We then take that JSON string and deserialize it, this is where we make use of those two simple classes we defined before, they are the format SimpleJson will deserialize the string into.  After running DeserializeObject, results will contain a ScoreArray, which is simply a List<> of ScoreEntry.  We simply loop through the ScoreEntrys and display the name and score out to our labelResults.  Finally, just like before, we clean up after ourselves and shutdown the socket.


Now if you run the code and click the GetScores button, the high scores list will display, including any scores you added using the AddScore button.  These scores will last until you shut down server.js.




And if you flip over to node, you will see:




Finally, we look at the CreateOpenSocket() method.  This is straight .NET code and has nothing at all to do with PS SDK.  First we need the DNS value of the server we are connecting to.  Generally it would be something like “”, but since we are running client and server on the same machine, we want our own host name.  We then take that host name and DNS resolve it to an IP address, which is a two step process.  Then we take the resulting IPAddress entry and create an IPEndPoint.  The 1000 value is the port to connect on.  This value was hard coded in the server.js file.  If for some reason you want to connect on a different port, you need to change this line:



in server.js.  Next we create our actual socket, in this case UDP.  Why did we use UDP instead of TCP?  No reason really.  TCP is more reliable but a bit slower, but guarantees in order response. None of this matters to use here, so I used UDP.  You can change to TCP by changing a single line here and in server.js.  Finally we connect to our socket and return it.  It is the responsibility of the caller to close the open socket down.



Now, you have a fully functional networked GUI based highscore client and server.


You can download the complete sources here.  That archive includes the Node scripts, so all you need is to download Node in order to run it.


15. May 2012


This part of the tutorial is going to look at using UIComposer to create a simple UI, then the code to actually run the resulting GUI.  This two part tutorial was originally just one part, covering how to make a UDP socket request.  However, in putting together the required code, I had to build an interface, which resulted in a rather long post.  Therefore I have split this into two parts.  This part covers creating the UI, the next part covers wiring up the UI to actually do something and of course, the networking.


Once you are done both parts of this tutorial you will have a fully functional networked high score client with a primitive GUI.


Now, let’s create our application, fire up UIComposer.


File->Create New Project





In the Create New Project dialog, name and path it.  I’m going with HighScoreApp.





File->Create New Layout




Assuming you are developing for Vita, leave it at 960x544, I named it MainWindow.





Now drag in controls from the widget panel:





Start with a Panel, the size of the entire window:





Drag and drop Label, Button and EditableText widgets to create the following result:





Now the most important part is to match my naming or your code will end up being different.  The top two labels names don’t matter.  On the next line, name them from left to right: textBoxName, textBoxScore, buttonAddScore and buttonGetScores.


You set the variable name by selecting the widget, then filling in the following form:





Variable Name is the field that you are most interested in.


Finally, at the bottom of the form, drag in a Label widget to fill the rest of the available space.  Here are the settings I used:






Most importantly, make sure Variable Name is set to labelResults.


Now that we’ve created our screen, lets build it.  Select File->Build or hit F5:





Your results should look like:






Now we are theoretically done with UIComposer, lets fire up PS Studio.  Create a new solution, I called mine Networking.  Add a reference to Sce.Pss.HighLevel.UI.  Now we want to import our newly created UI files.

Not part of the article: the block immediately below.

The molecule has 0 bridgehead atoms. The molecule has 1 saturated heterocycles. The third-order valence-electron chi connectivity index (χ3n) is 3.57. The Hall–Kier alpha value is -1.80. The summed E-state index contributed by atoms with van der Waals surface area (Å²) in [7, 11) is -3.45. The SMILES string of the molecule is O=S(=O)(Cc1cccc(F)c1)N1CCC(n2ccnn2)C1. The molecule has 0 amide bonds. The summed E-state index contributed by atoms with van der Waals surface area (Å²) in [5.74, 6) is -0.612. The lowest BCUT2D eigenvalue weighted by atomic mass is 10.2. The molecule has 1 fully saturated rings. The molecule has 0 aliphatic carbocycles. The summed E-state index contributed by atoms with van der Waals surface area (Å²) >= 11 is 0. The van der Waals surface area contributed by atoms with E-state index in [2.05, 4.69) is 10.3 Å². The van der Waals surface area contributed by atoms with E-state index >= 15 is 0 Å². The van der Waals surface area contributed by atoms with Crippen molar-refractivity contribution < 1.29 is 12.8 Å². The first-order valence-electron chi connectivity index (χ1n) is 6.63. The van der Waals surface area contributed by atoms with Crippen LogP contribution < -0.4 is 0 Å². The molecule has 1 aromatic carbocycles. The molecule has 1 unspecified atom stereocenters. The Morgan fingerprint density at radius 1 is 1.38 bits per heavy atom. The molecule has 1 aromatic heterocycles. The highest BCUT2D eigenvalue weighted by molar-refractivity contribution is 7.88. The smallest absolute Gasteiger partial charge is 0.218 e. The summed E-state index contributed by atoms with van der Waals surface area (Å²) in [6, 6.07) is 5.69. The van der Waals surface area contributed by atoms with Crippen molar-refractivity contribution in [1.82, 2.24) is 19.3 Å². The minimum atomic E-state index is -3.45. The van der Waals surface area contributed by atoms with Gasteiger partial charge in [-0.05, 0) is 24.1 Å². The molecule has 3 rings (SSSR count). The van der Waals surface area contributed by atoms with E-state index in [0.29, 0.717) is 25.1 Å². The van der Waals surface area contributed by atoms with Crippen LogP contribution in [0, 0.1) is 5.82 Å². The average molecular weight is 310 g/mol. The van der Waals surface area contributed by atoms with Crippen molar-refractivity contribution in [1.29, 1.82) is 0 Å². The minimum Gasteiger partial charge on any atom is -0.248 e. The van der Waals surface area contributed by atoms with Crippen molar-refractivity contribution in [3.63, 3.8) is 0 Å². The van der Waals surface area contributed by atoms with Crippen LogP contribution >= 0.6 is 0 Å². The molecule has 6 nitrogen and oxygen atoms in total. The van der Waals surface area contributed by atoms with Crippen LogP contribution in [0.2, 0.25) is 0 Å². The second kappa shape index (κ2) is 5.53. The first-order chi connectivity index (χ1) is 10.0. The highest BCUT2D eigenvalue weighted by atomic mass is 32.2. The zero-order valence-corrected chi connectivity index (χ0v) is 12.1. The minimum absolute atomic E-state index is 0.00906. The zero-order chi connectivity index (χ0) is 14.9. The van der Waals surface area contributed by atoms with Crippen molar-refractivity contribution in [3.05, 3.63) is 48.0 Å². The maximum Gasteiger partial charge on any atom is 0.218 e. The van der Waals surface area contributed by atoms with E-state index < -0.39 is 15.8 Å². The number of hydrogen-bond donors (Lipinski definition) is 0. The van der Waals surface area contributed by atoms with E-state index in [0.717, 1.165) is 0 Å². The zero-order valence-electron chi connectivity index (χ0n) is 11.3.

Right click your project and select Add->Add Files…





Navigate to the files you just created in UIComposer and add them.  The key here is to Add them as a link.  You don’t have to do this, but if you do, if you go back to the UIComposer and make a change ( and Build ), it will be automatically brought into Studio.






Add MainWindow.cs and MainWindow.composer.cs.  MainWindow.composer.cs is the system generated file that wires together your windows code; you do not edit it.  Instead, it makes use of partial classes and you do your editing in MainWindow.cs.


Now add the following code:


using System; using System.Collections.Generic; using Sce.Pss.Core; using Sce.Pss.Core.Environment; using Sce.Pss.Core.Graphics; using Sce.Pss.Core.Input; using Sce.Pss.HighLevel.UI; namespace Networking { public class AppMain { public static void Main (string[] args) { GraphicsContext graphics = new GraphicsContext(); UISystem.Initialize(graphics); HighScoreApp.MainWindow window = new HighScoreApp.MainWindow(); UISystem.SetScene(window); while(true) { SystemEvents.CheckEvents(); List<TouchData> touchData = Touch.GetData(0); UISystem.Update (touchData); graphics.SetViewport(0, 0, graphics.Screen.Width, graphics.Screen.Height); graphics.SetClearColor(new Vector4(0,0,0,1)); graphics.SetClearDepth(1.0f); graphics.Clear(); UISystem.Render (); graphics.SwapBuffers(); } } } }


This is about the simplest code you can create to display a UI on screen.  First we create our GraphicsContext, then initialize the UISystem singleton with it.  The UISystem singleton is contained in Sce.Pss.HighLevel.UI.  Next we create our UIComposer generated class, HighScoreApp.MainWindow.  If you are wondering where this name came from, the namespace was defined by the Project Name you specified in UIComposer, while the class name is the Class Name from the New Layout dialog.  Just like when working with Director from GameEngine2D, we add the window using SetScene().  Note, these are different scenes and cannot be interchanged.


Next we loop infinitely.  In our app loop, we check for new events, check what the current touch status is and pass the results to UISystem.Update().  Again, UISystem follows the same basic premise as the Director singleton, so it’s use should be familiar at this point.  We then clear the screen, tell our UISystem to draw, then finally tell the graphics to SwapBuffers displaying our screen.


Here is the results of our actions:




In the next section we will actually put the GUI to use doing something.  In the next part we are going to make a UDP socket connection to a high score server, to add new scores as well as retrieve the current high scores.


On to Part 2